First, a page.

variation among the states, a joint F-test is used. The null hypothesis is that each ββ pp is the same. More

formally:

3 For more details, refer to SAS Institute Inc. (2010).

4 Cameron and Miller (2015).

47

Designing Scholarships to Improve College Success | 47


H 0: ββ 1 = ββ 2 = ββ 3 = ββ 4 = ββ 5 = ββ 6

If the null hypothesis is rejected, it means that there is evidence that the impacts vary across the

states. 5

5 The joint F-test is essentially testing to determine whether any predictive power is gained by including indicators

in the model that identify participants’ state and treatment condition, compared with just including a single

treatment indicator, as in Equation A.2.

48

48 | Designing Scholarships to Improve College Success


Appendix Table A.1

APPENDIX TABLE A.1 Selected Characteristics of

Selected Characteristics Sample Members of Sample at Baseline, Members by at Baseline, Programby Program

Final Report on the Performance-Based Scholarship Demonstration

Characteristic Arizona California Florida New Mexico New York Ohio

Gender (%)

Male 100.0 39.8 33.7 39.2 30.9 13.6

Female a 0.0 60.2 66.3 60.8 69.1 86.4

Average age (years) 24.3 17.6 27.0 18.0 26.5 29.9

Race/ethnicity b (%)

Hispanic/Latino 99.7 60.7 30.7 60.6 44.3 8.6

White 0.1 20.3 30.5 21.8 6.1 54.6

Black 0.0 3.8 33.1 2.7 37.2 31.4

Asian or Pacific Islander 0.0 11.2 1.2 3.5 9.7 0.6

Other 0.2 3.9 4.4 11.3 2.7 4.8

Have any children (%) 24.6 NA 44.1 1.8 47.8 99.7

Household receiving any government benefits c (%) 37.5 NA 38.0 NA 37.9 65.8

Missing 12.4 NA 12.6 NA 12.0 4.0

Currently employed (%) 44.9 NA 50.8 49.0 56.0 48.8

First person in family to attend college (%) 36.7 53.7 33.3 32.8 32.9 30.0

Sample size (total = 11,613) 1,028 4,642 1,075 1,081 1,502 2,285

SOURCE: MDRC calculations using Baseline Information Form (BIF) data.

NOTES: NA = Not available because question was not asked on BIF for this site.

Missing values are included only in variable distributions for characteristics with more than 5 percent of the sample

missing.

a

Female students were not eligible to participate in the program at Pima Community College; thus, gender was imputed

and not explicitly asked on the BIF.

b

Respondents who said they are Hispanic and chose a race are included only in the Hispanic category. Respondents who

said they are not Hispanic and chose more than one race are included in the Other category. These respondents, combined

with those who said they were American Indian or Alaska Native or another race/ethnicity, are included in the Other

category.

c

Benefits include unemployment/dislocated worker benefits, Supplemental Security Income (SSI) or disability benefits,

cash assistance or welfare, food stamps, and Section 8 or public housing.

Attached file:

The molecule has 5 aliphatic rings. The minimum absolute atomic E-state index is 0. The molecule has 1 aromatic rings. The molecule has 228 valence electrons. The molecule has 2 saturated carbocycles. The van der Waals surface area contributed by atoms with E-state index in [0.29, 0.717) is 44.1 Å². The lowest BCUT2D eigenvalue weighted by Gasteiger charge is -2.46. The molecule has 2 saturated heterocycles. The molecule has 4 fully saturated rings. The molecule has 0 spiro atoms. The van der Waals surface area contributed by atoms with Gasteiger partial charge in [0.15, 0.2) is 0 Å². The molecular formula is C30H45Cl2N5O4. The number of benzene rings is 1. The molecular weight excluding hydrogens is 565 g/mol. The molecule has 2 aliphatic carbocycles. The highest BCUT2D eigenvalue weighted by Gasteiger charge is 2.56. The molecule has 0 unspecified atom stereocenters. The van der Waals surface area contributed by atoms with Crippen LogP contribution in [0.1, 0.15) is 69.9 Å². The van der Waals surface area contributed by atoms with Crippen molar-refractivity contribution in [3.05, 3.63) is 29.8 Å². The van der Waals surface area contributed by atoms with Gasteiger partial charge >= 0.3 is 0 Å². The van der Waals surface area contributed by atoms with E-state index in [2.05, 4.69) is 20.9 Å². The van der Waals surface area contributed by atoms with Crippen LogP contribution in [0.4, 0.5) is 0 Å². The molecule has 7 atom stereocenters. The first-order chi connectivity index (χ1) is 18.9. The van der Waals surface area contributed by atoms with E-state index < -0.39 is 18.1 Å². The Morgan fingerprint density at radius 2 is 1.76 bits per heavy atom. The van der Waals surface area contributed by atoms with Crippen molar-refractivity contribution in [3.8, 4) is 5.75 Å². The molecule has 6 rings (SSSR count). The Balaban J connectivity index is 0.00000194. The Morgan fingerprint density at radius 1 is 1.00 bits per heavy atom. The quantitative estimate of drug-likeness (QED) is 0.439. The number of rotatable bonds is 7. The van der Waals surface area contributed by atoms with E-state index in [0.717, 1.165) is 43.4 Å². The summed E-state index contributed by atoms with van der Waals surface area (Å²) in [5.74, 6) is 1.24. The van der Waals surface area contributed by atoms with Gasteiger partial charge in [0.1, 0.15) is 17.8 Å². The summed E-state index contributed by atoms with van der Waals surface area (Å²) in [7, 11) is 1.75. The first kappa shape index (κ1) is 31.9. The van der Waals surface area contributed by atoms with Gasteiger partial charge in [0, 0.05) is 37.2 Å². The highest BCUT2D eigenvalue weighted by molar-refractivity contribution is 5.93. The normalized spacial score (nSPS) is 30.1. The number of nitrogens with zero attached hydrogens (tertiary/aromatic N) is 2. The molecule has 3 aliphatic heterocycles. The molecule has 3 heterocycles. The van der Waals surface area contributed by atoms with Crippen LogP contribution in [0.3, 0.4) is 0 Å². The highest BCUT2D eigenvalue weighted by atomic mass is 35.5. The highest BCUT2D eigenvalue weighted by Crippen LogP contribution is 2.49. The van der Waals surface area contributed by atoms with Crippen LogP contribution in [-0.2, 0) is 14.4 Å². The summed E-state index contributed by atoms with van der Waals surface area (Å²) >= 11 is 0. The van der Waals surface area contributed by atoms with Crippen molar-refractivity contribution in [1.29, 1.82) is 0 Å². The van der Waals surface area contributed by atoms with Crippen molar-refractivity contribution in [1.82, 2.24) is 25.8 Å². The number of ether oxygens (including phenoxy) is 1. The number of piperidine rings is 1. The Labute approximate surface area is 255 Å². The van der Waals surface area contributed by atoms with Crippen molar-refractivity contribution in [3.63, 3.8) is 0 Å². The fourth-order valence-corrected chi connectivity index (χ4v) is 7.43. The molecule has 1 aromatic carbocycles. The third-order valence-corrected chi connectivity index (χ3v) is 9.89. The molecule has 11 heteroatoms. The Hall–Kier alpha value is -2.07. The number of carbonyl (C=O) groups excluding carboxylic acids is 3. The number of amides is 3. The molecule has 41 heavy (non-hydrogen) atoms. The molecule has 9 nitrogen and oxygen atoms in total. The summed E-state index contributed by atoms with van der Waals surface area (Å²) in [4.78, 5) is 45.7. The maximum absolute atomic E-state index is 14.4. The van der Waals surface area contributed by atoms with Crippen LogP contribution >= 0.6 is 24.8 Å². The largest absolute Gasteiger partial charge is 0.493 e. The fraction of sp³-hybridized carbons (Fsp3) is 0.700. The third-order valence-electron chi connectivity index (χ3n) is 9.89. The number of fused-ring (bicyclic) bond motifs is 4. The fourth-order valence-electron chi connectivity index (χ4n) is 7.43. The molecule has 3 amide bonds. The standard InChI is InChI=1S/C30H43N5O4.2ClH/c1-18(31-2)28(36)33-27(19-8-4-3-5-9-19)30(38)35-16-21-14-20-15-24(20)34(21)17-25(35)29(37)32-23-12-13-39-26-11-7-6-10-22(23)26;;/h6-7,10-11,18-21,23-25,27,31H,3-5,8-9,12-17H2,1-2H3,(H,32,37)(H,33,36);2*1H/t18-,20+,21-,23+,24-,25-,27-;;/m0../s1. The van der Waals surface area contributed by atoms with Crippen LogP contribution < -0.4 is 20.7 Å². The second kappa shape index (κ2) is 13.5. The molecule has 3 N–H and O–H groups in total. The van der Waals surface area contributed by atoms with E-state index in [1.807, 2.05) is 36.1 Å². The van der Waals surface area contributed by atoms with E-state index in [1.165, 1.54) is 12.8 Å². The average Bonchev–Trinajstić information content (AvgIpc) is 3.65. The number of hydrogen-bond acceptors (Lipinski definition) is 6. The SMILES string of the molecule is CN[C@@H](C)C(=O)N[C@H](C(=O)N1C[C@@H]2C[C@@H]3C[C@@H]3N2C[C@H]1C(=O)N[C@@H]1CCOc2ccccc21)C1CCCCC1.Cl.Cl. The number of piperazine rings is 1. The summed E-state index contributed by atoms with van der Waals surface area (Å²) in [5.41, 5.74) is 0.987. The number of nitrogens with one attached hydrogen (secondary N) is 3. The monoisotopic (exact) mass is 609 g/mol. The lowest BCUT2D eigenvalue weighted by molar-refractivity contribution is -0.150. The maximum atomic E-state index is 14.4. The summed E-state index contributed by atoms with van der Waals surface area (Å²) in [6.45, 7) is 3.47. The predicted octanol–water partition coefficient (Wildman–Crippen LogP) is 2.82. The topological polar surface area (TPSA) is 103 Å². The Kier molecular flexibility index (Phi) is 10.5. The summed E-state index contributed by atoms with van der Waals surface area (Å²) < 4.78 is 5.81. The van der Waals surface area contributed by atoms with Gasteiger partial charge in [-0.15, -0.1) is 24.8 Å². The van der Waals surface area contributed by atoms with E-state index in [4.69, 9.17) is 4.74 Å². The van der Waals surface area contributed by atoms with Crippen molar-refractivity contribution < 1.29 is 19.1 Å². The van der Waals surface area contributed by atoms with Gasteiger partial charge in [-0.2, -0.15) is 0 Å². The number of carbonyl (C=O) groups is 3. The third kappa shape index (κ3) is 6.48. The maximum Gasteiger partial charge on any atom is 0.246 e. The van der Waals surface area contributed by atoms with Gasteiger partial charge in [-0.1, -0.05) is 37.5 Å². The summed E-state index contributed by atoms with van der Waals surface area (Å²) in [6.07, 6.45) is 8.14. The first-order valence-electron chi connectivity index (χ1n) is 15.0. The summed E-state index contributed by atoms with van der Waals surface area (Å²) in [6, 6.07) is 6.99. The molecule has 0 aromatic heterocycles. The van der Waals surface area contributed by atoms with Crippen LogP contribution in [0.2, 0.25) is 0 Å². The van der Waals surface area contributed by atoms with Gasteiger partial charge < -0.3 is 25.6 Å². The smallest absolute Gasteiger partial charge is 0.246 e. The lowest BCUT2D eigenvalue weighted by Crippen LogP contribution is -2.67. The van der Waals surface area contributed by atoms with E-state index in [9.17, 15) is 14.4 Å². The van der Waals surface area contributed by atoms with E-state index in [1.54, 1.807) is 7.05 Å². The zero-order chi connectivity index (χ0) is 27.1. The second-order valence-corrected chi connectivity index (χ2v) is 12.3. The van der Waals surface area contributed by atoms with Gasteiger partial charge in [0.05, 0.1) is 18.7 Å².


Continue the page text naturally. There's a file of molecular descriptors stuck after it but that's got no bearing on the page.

Designing Scholarships to Improve College Success | 49


50 | Designing Scholarships to Improve College Success

APPENDIX TABLE A.2 Impacts Appendix on Enrollment Table A.2 in Years 1-5, by State

Final Report Impacts on the on Performance-Based Enrollment in Years Scholarship 1-5, by Demonstration

State

Final Report on the Performance-Based Scholarship Demonstration

Arizona California Florida New Mexico New York Ohio

Control Impact Control Impact Control Impact Control Impact Control Impact Control Impact F-Test

Year Group (%) Estimate a Group (%) Estimate a Group (%) Estimate a Group (%) Estimate a Group (%) Estimate a Group (%) Estimate a P-Value

1 98.08 0.78 88.88 3.91 *** 96.75 0.89 100.00 -0.94 97.73 1.21 96.18 1.04 0.01

(1.38) (0.7) (1.37) (1.32) (1.12) (0.93)

2 68.19 1.31 82.54 3.05 ** 70.05 0.60 90.45 -0.14 74.74 2.70 71.11 1.47 0.85

(2.56) (1.3) (2.54) (2.45) (2.08) (1.72)

3 49.93 3.07 76.44 1.45 56.53 -4.41 82.19 2.15 60.29 3.77 57.46 -1.54 0.18

(2.88) (1.46) (2.86) (2.76) (2.34) (1.93)

4 – – 71.11 2.88 * – – 77.98 -0.55 49.48 2.23 41.90 1.38 0.73

(1.49) (2.81) (2.38) (1.97)

5 – – – – – – 66.23 -1.67 34.77 5.26 ** 34.01 0.73 0.16

(2.91) (2.46) (2.04)

Sample size 1,028 4,642 1,075 1,081 1,502 2,285

SOURCES: MDRC calculations using transcript data from the National Student Clearinghouse, Pima Community College, Hillsborough Community College, the University of

New Mexico, the City University of New York, and the Ohio Board of Regents.

NOTES: A two-tailed t-test was applied to differences between research groups. Statistical significance levels are indicated as: *** = 1 percent; ** = 5 percent; * = 10 percent.

A joint F-test was used to assess impact variation across states. The p-value for each test is shown.

Standard errors are shown in parentheses below each estimate.

Estimates are adjusted by site and research cohort.

Estimates may vary slightly from state-level reports due to the exclusion of state-specific covariates.

Enrollment measures whether a student enrolled at any point in a given year.

a

The impact estimate is the estimated change in outcomes caused by the program, measured by the difference between the program and control group outcomes.


APPENDIX TABLE A.3 Impacts on Total Appendix Credits Table Earned A.3 by the End of Years 1-4, by State

Impacts Final Report on Total on the Credits Performance-Based Earned by the Scholarship End of Years Demonstration

1-4, by State

Final Report on the Performance-Based Scholarship Demonstration

Arizona Florida New Mexico New York Ohio